We are not much into low-fat or fruity varieties, which helps explain why my friend stubbornly kept referring to the yogurt as sour cream as he slathered it on the Greek-influenced traditional specialties moussaka, a mixture of ground meat and finely chopped potatoes under a egg-and-yogurt coating, and sarmi, a rice mixture wrapped in vine leaves.

Another sure-fire choice would be any number of stews slow-cooked and served in earthenware bowls. In Plovdiv, my friend enjoyed a hodgepodge of bacon, potatoes, onions, feta cheese and more in a beautiful piece of pottery.

The followers of low-carb and low-fat diets will not fare so well on a standard Bulgarian diet, at least not in the winter. Most Bulgarians generally eat white bread with every meal, and they consume serious quantities of yellow and feta cheese, as in the delicious red peppers - stuffed with feta cheese and breaded - that we sampled in Plovdiv.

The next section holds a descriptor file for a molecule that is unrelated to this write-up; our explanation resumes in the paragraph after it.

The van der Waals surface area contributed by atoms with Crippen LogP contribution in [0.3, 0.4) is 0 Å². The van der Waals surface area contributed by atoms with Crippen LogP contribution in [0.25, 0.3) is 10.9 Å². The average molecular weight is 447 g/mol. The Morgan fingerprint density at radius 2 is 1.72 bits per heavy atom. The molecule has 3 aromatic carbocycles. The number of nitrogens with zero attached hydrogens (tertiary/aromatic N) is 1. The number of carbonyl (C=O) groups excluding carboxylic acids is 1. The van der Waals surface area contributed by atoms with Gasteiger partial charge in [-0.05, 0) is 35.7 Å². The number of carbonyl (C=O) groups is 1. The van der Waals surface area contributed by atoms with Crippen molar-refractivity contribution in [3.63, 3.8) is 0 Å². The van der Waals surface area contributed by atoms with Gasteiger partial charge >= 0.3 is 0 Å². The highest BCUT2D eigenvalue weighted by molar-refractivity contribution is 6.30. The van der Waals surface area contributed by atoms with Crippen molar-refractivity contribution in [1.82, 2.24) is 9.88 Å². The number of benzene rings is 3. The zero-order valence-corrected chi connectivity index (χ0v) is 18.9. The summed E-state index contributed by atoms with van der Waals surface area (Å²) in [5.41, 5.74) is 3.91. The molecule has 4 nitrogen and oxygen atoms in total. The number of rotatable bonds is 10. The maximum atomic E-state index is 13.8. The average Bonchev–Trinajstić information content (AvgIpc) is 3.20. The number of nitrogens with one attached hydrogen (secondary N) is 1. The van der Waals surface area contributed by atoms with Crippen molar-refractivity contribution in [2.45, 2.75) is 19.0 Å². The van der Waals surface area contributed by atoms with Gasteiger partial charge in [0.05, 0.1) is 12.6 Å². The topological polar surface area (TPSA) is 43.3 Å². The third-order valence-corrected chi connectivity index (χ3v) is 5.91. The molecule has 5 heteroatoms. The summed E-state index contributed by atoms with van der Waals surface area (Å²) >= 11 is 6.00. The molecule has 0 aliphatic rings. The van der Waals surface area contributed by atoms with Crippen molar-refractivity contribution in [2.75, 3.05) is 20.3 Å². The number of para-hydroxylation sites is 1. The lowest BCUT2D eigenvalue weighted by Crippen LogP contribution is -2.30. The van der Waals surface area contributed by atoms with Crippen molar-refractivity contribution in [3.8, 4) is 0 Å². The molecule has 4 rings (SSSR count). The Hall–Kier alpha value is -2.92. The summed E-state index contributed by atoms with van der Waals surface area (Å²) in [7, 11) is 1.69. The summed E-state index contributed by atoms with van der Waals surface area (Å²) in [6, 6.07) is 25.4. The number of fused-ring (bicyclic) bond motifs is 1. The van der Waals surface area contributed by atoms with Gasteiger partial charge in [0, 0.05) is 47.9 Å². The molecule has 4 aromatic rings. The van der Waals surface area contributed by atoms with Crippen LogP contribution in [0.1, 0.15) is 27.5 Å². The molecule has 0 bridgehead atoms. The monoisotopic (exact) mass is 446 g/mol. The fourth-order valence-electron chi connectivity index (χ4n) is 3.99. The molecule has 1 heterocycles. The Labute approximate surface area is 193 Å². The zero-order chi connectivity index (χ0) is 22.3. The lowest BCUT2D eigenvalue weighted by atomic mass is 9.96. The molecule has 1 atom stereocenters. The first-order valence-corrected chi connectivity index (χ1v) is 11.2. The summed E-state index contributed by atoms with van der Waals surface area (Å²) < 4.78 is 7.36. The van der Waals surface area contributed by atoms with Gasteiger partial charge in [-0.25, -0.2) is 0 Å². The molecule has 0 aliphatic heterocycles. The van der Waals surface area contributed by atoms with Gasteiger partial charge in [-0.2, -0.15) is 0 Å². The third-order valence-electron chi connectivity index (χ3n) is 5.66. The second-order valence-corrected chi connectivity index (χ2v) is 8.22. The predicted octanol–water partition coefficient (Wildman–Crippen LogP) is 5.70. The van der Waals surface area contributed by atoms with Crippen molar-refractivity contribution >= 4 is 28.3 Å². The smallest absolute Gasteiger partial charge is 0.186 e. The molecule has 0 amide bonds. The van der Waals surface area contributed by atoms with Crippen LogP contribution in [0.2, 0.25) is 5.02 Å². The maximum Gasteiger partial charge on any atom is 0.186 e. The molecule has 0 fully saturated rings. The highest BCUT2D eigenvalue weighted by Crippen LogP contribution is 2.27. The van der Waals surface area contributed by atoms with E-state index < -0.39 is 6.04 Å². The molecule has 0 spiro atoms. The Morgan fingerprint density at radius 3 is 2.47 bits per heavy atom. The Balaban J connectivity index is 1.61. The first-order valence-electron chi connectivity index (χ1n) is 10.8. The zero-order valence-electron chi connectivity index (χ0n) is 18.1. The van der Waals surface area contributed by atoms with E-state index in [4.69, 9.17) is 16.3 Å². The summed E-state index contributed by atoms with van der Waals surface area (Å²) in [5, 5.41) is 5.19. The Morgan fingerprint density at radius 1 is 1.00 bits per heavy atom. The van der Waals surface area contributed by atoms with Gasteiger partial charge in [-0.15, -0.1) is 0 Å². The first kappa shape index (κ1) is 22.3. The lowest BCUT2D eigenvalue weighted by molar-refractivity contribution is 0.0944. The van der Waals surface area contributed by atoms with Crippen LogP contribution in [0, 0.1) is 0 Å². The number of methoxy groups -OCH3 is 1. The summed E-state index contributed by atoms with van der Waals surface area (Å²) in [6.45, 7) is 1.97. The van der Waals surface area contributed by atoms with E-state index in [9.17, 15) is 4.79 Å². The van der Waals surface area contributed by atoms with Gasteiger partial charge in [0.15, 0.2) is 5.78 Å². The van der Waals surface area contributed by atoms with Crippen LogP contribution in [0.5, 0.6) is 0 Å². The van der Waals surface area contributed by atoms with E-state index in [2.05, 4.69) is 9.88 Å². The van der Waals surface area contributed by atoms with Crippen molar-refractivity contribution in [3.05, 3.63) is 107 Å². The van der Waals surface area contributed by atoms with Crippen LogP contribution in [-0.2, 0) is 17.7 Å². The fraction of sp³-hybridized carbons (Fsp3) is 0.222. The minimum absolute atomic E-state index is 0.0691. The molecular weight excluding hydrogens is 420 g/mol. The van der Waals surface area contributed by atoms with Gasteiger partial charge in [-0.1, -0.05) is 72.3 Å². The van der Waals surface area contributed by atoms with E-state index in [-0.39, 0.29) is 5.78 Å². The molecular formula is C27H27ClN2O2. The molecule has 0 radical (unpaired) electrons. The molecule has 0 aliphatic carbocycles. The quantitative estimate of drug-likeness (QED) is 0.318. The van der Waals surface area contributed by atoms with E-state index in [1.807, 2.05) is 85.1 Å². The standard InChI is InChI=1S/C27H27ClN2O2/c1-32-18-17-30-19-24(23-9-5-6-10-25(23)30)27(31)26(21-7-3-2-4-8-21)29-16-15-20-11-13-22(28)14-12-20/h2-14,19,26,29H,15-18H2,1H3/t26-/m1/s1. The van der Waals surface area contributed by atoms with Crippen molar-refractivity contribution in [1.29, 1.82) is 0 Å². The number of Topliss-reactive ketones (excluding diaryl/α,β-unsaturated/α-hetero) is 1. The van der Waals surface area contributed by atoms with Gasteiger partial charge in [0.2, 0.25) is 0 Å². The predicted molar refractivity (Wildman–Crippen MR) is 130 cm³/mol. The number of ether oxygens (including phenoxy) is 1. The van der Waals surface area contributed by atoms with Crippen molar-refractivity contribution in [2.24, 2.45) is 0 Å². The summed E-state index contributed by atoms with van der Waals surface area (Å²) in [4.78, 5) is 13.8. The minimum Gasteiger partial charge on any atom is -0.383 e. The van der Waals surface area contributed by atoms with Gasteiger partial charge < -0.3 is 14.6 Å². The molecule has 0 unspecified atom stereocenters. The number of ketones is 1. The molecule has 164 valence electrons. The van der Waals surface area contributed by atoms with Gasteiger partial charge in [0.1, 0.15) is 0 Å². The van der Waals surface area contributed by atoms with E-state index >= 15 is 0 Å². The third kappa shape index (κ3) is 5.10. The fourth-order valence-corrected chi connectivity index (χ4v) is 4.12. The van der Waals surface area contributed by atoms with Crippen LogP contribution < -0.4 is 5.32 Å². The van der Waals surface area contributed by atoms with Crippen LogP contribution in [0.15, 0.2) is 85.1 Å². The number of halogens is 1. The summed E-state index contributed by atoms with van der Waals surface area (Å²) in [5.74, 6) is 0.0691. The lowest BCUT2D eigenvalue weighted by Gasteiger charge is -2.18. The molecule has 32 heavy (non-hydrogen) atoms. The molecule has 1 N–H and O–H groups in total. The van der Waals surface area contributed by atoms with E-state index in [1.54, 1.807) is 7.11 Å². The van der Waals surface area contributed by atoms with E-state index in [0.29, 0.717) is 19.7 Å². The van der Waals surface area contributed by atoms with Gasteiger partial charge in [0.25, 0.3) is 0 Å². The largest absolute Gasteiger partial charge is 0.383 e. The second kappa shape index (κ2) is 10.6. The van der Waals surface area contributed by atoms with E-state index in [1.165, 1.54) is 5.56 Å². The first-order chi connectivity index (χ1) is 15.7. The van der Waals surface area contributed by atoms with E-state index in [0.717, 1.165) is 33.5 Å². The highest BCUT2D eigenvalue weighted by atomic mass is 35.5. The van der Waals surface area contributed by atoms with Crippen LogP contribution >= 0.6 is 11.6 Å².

Those health freaks will probably find the redeeming quality of Bulgarian cuisine to be the abundance of a wide variety of vegetables. Had he been a salad kind of guy, my friend surmised, he would have been ecstatic in this "cucumber culture."

Cucumbers are part of an unchallenged local favorite: the so-called Shopska salad, or what you would think of Greek salad minus the addition of lettuce. The vegetable also figured in his most beloved find, a salad made of grated cucumbers, strained yogurt, garlic and chopped pecans.

I don't believe my friend is ready for his crack at "Fear Factor," unless a few extra pounds advance his candidacy somehow. But I think he's ready to testify that sticking with McDonald's is not the brainiest approach.

Readers can reach Forum reporter

Mila Koumpilova at (701) 241-5529